Originally Posted by bloggerblog View Post

OMG!!!
Microsoft even copied Jonathan Ive!

J Allard.

OMG - this guy looks absolutely catatonic, vacant eyes, even his head is lolling to one side. It looks like he commutes to/from Humboldt County CA. Must be that Acapulco Gold is frying his brain.
post #64 of 80
Quote:
Originally Posted by Dr Millmoss View Post

As for Microsoft "dying" I think it's obvious that this not happening and that using extreme terms to describe where they are or are going is problematical. Microsoft is still a cash machine. They could do nothing else but supply Windows to OEMs and sell productivity apps and make money into the foreseeable future.

That's Microsoft's ultimate fate. Microsoft will never die. They'll just keep on milking their corporate customers. The same way companies like Burroughs and NCR and Sperry-Univac also milked their dwindling customer base for as long as they could.

Microsoft isn't really in the software business. They're in the Windows business. They sell Windows licenses to PC makers and Office licenses to corporate IT departments. For their employees, who have no alternative, to run on Windows PCs.

But that focus on Windows means Microsoft has no future in consumer electronics. Their approach to consumer electronics has been to wedge Windows into smaller devices. Didn't work. The public wasn't fooled and Ballmer is finally realizing that. More importantly, investors weren't fooled either. That's why Microsoft stock has stayed flat for many years.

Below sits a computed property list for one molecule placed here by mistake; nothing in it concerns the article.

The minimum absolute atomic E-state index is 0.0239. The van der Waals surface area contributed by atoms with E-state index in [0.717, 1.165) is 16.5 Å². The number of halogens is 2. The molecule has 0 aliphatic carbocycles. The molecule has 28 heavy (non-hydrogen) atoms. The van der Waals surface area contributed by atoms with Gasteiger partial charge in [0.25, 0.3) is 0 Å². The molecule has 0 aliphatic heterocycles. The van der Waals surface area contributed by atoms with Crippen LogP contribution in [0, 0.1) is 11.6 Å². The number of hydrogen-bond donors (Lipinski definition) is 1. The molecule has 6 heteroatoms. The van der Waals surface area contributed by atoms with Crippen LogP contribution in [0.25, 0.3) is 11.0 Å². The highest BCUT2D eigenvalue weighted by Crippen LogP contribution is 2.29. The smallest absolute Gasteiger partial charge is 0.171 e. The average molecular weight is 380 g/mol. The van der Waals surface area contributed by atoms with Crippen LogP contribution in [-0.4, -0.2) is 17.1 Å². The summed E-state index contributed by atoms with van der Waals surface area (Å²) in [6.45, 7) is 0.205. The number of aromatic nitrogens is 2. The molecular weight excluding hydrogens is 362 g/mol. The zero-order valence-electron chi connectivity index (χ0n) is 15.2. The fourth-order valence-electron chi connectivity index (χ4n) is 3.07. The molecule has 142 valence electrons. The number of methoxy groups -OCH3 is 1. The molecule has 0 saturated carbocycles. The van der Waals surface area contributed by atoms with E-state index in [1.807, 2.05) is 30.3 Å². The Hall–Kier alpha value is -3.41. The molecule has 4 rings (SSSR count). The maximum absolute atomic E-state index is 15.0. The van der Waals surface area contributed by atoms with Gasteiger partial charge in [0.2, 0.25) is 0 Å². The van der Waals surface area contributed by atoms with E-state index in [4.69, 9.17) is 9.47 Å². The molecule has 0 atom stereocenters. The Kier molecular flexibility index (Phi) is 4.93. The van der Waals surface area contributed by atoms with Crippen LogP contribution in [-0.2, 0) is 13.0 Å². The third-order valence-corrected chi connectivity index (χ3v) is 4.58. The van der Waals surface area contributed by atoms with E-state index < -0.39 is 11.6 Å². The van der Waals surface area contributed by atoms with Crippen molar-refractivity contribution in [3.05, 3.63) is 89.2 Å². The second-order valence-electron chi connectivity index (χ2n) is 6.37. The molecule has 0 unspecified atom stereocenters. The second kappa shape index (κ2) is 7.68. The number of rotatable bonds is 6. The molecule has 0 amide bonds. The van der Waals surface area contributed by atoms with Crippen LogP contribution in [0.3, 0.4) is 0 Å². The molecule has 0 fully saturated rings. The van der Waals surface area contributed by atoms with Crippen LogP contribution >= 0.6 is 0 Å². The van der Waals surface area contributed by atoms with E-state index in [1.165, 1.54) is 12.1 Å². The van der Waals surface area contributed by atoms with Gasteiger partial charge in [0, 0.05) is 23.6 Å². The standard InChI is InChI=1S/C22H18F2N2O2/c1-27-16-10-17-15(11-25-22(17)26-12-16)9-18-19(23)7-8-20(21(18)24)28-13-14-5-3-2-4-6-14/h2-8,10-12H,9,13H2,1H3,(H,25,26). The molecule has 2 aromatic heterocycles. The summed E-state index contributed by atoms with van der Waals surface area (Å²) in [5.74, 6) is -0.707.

So, Windows (there's that word again) Phone 7 will be released in late 2010. That's 3.5 years after iPhone was actually released. Years after the (drastically fragmented yet popular) Android clones were released. Didn't Microsoft learn anything from the Danger acquisition? Or was that just to get rid of a competitor?

All this reorganization (and probably much Ballmer chair-throwing) is just to make investors think that Microsoft is actually doing something new. To keep investors from bailing en masse. Do you really think Ballmer has a better long-term plan for MS than Steve Jobs has for Apple? I don't.

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post #65 of 80
Quote:
Originally Posted by SockRolid View Post

That's Microsoft's ultimate fate. Microsoft will never die. They'll just keep on milking their corporate customers. The same way companies like Burroughs and NCR and Sperry-Univac also milked their dwindling customer base for as long as they could.

Microsoft isn't really in the software business. They're in the Windows business. They sell Windows licenses to PC makers and Office licenses to corporate IT departments. For their employees, who have no alternative, to run on Windows PCs.